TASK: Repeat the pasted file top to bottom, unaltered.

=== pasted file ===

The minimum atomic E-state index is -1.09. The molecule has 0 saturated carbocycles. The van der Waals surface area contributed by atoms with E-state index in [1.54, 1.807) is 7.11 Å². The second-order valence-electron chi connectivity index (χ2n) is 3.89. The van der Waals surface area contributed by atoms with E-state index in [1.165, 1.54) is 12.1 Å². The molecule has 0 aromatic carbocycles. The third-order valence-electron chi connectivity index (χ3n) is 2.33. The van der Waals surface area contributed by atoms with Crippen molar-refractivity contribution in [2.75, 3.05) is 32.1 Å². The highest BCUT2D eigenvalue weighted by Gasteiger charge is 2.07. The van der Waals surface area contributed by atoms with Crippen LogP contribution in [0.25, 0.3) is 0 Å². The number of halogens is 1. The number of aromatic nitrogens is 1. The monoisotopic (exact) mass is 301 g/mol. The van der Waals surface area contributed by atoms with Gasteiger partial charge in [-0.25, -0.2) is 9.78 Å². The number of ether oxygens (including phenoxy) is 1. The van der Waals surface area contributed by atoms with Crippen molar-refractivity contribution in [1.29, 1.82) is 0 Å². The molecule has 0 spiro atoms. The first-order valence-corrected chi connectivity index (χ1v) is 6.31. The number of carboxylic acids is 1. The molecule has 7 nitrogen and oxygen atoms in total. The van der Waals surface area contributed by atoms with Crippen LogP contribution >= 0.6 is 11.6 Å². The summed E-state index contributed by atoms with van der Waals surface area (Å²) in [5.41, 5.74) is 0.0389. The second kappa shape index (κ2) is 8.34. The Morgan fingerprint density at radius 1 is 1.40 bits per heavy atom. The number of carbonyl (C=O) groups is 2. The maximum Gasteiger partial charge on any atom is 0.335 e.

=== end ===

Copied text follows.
The minimum atomic E-state index is -1.09. The molecule has 0 saturated carbocycles. The van der Waals surface area contributed by atoms with E-state index in [1.54, 1.807) is 7.11 Å². The second-order valence-electron chi connectivity index (χ2n) is 3.89. The van der Waals surface area contributed by atoms with E-state index in [1.165, 1.54) is 12.1 Å². The molecule has 0 aromatic carbocycles. The third-order valence-electron chi connectivity index (χ3n) is 2.33. The van der Waals surface area contributed by atoms with Crippen molar-refractivity contribution in [2.75, 3.05) is 32.1 Å². The highest BCUT2D eigenvalue weighted by Gasteiger charge is 2.07. The van der Waals surface area contributed by atoms with Crippen LogP contribution in [0.25, 0.3) is 0 Å². The number of halogens is 1. The number of aromatic nitrogens is 1. The monoisotopic (exact) mass is 301 g/mol. The van der Waals surface area contributed by atoms with Gasteiger partial charge in [-0.25, -0.2) is 9.78 Å². The number of ether oxygens (including phenoxy) is 1. The van der Waals surface area contributed by atoms with Crippen molar-refractivity contribution in [1.29, 1.82) is 0 Å². The molecule has 0 spiro atoms. The first-order valence-corrected chi connectivity index (χ1v) is 6.31. The number of carboxylic acids is 1. The molecule has 7 nitrogen and oxygen atoms in total. The van der Waals surface area contributed by atoms with Crippen LogP contribution >= 0.6 is 11.6 Å². The summed E-state index contributed by atoms with van der Waals surface area (Å²) in [5.41, 5.74) is 0.0389. The second kappa shape index (κ2) is 8.34. The Morgan fingerprint density at radius 1 is 1.40 bits per heavy atom. The number of carbonyl (C=O) groups is 2. The maximum Gasteiger partial charge on any atom is 0.335 e.